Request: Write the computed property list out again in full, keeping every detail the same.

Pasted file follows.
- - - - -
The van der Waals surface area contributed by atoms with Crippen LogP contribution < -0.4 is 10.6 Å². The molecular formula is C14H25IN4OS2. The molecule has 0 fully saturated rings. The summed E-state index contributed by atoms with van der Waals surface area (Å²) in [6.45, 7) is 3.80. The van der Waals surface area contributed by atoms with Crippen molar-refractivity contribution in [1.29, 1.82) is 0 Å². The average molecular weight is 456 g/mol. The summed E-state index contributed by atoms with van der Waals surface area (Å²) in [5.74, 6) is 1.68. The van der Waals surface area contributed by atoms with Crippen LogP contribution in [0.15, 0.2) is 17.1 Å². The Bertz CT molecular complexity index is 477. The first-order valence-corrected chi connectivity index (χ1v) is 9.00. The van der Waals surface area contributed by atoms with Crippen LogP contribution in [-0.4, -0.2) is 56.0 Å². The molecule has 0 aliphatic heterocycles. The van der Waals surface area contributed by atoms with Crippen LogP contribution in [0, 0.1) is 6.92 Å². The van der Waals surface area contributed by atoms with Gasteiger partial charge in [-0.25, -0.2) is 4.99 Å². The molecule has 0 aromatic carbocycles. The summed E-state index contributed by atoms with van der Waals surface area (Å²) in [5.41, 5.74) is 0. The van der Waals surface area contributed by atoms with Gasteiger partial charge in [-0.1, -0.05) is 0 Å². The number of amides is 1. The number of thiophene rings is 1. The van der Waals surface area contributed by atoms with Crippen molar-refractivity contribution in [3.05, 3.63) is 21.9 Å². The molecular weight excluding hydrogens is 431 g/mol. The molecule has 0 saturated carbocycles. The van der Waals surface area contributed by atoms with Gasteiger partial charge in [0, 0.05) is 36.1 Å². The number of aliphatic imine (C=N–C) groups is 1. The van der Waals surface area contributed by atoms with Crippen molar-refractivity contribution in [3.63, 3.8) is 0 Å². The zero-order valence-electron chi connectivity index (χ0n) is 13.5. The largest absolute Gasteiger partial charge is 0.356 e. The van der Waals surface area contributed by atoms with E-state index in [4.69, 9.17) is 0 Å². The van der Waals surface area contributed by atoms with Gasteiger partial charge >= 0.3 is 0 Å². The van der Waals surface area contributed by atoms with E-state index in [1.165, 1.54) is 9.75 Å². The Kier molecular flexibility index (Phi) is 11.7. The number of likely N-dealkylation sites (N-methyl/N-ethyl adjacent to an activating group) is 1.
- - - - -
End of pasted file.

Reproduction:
The van der Waals surface area contributed by atoms with Crippen LogP contribution < -0.4 is 10.6 Å². The molecular formula is C14H25IN4OS2. The molecule has 0 fully saturated rings. The summed E-state index contributed by atoms with van der Waals surface area (Å²) in [6.45, 7) is 3.80. The van der Waals surface area contributed by atoms with Crippen molar-refractivity contribution in [1.29, 1.82) is 0 Å². The average molecular weight is 456 g/mol. The summed E-state index contributed by atoms with van der Waals surface area (Å²) in [5.74, 6) is 1.68. The van der Waals surface area contributed by atoms with Crippen LogP contribution in [0.15, 0.2) is 17.1 Å². The Bertz CT molecular complexity index is 477. The first-order valence-corrected chi connectivity index (χ1v) is 9.00. The van der Waals surface area contributed by atoms with Crippen LogP contribution in [-0.4, -0.2) is 56.0 Å². The molecule has 0 aliphatic heterocycles. The van der Waals surface area contributed by atoms with Crippen LogP contribution in [0, 0.1) is 6.92 Å². The van der Waals surface area contributed by atoms with Gasteiger partial charge in [-0.25, -0.2) is 4.99 Å². The molecule has 0 aromatic carbocycles. The summed E-state index contributed by atoms with van der Waals surface area (Å²) in [5.41, 5.74) is 0. The van der Waals surface area contributed by atoms with Gasteiger partial charge in [-0.1, -0.05) is 0 Å². The number of amides is 1. The number of thiophene rings is 1. The van der Waals surface area contributed by atoms with Crippen molar-refractivity contribution in [3.05, 3.63) is 21.9 Å². The molecular weight excluding hydrogens is 431 g/mol. The molecule has 0 saturated carbocycles. The van der Waals surface area contributed by atoms with Gasteiger partial charge in [0, 0.05) is 36.1 Å². The number of aliphatic imine (C=N–C) groups is 1. The van der Waals surface area contributed by atoms with Crippen molar-refractivity contribution in [3.63, 3.8) is 0 Å². The zero-order valence-electron chi connectivity index (χ0n) is 13.5. The largest absolute Gasteiger partial charge is 0.356 e. The van der Waals surface area contributed by atoms with E-state index in [4.69, 9.17) is 0 Å². The van der Waals surface area contributed by atoms with Gasteiger partial charge >= 0.3 is 0 Å². The van der Waals surface area contributed by atoms with E-state index in [1.165, 1.54) is 9.75 Å². The Kier molecular flexibility index (Phi) is 11.7. The number of likely N-dealkylation sites (N-methyl/N-ethyl adjacent to an activating group) is 1.